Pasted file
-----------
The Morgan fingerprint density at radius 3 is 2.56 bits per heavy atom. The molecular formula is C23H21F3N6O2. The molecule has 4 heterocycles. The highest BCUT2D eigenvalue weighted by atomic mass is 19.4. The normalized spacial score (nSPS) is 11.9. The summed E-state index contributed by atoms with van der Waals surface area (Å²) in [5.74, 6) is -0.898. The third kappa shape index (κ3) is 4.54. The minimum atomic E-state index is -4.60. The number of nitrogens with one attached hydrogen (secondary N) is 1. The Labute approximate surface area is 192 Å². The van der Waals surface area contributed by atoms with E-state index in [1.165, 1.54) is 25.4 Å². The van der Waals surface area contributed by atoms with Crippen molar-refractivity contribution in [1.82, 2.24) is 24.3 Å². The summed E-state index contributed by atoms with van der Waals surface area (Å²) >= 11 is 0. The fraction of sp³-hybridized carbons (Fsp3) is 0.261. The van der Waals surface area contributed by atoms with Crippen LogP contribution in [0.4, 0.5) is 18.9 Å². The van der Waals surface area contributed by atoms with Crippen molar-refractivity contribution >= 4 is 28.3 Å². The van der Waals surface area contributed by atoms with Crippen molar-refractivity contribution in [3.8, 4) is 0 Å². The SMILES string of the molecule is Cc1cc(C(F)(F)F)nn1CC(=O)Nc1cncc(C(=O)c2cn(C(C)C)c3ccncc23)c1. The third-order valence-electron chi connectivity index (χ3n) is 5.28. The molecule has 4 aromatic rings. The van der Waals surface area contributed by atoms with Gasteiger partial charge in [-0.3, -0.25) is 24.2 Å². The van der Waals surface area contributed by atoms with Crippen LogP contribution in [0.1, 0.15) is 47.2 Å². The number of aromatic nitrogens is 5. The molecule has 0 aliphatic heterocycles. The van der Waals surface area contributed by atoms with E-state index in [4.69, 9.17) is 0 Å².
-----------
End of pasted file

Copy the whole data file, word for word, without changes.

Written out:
The Morgan fingerprint density at radius 3 is 2.56 bits per heavy atom. The molecular formula is C23H21F3N6O2. The molecule has 4 heterocycles. The highest BCUT2D eigenvalue weighted by atomic mass is 19.4. The normalized spacial score (nSPS) is 11.9. The summed E-state index contributed by atoms with van der Waals surface area (Å²) in [5.74, 6) is -0.898. The third kappa shape index (κ3) is 4.54. The minimum atomic E-state index is -4.60. The number of nitrogens with one attached hydrogen (secondary N) is 1. The Labute approximate surface area is 192 Å². The van der Waals surface area contributed by atoms with E-state index in [1.165, 1.54) is 25.4 Å². The van der Waals surface area contributed by atoms with Crippen molar-refractivity contribution in [1.82, 2.24) is 24.3 Å². The summed E-state index contributed by atoms with van der Waals surface area (Å²) >= 11 is 0. The fraction of sp³-hybridized carbons (Fsp3) is 0.261. The van der Waals surface area contributed by atoms with Crippen LogP contribution in [0.4, 0.5) is 18.9 Å². The van der Waals surface area contributed by atoms with Crippen molar-refractivity contribution >= 4 is 28.3 Å². The van der Waals surface area contributed by atoms with Crippen molar-refractivity contribution in [3.8, 4) is 0 Å². The SMILES string of the molecule is Cc1cc(C(F)(F)F)nn1CC(=O)Nc1cncc(C(=O)c2cn(C(C)C)c3ccncc23)c1. The third-order valence-electron chi connectivity index (χ3n) is 5.28. The molecule has 4 aromatic rings. The van der Waals surface area contributed by atoms with Gasteiger partial charge in [-0.3, -0.25) is 24.2 Å². The van der Waals surface area contributed by atoms with Crippen LogP contribution in [0.1, 0.15) is 47.2 Å². The number of aromatic nitrogens is 5. The molecule has 0 aliphatic heterocycles. The van der Waals surface area contributed by atoms with E-state index in [4.69, 9.17) is 0 Å².